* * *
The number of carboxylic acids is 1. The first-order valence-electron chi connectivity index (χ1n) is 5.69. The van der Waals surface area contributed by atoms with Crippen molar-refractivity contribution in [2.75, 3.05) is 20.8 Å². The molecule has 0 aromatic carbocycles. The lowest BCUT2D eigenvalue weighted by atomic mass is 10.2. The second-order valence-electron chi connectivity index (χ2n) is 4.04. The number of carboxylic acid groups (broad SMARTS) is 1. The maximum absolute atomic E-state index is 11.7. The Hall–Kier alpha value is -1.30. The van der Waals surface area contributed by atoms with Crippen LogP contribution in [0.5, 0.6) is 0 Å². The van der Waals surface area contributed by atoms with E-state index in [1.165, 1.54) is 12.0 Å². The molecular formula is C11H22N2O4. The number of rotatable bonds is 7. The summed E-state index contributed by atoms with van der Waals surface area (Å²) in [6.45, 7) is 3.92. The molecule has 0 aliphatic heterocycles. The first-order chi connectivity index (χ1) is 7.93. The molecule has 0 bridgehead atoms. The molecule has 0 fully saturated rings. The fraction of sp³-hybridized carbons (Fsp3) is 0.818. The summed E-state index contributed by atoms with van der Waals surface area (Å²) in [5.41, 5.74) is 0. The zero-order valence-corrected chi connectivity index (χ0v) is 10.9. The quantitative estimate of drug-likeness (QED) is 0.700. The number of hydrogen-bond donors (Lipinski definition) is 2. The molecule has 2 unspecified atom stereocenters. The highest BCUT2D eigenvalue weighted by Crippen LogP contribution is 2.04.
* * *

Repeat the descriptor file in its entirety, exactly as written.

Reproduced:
The number of carboxylic acids is 1. The first-order valence-electron chi connectivity index (χ1n) is 5.69. The van der Waals surface area contributed by atoms with Crippen molar-refractivity contribution in [2.75, 3.05) is 20.8 Å². The molecule has 0 aromatic carbocycles. The lowest BCUT2D eigenvalue weighted by atomic mass is 10.2. The second-order valence-electron chi connectivity index (χ2n) is 4.04. The number of carboxylic acid groups (broad SMARTS) is 1. The maximum absolute atomic E-state index is 11.7. The Hall–Kier alpha value is -1.30. The van der Waals surface area contributed by atoms with Crippen LogP contribution in [0.5, 0.6) is 0 Å². The van der Waals surface area contributed by atoms with E-state index in [1.165, 1.54) is 12.0 Å². The molecular formula is C11H22N2O4. The number of rotatable bonds is 7. The summed E-state index contributed by atoms with van der Waals surface area (Å²) in [6.45, 7) is 3.92. The molecule has 0 aliphatic heterocycles. The first-order chi connectivity index (χ1) is 7.93. The molecule has 0 bridgehead atoms. The molecule has 0 fully saturated rings. The fraction of sp³-hybridized carbons (Fsp3) is 0.818. The summed E-state index contributed by atoms with van der Waals surface area (Å²) in [5.41, 5.74) is 0. The zero-order valence-corrected chi connectivity index (χ0v) is 10.9. The quantitative estimate of drug-likeness (QED) is 0.700. The number of hydrogen-bond donors (Lipinski definition) is 2. The molecule has 2 unspecified atom stereocenters. The highest BCUT2D eigenvalue weighted by Crippen LogP contribution is 2.04.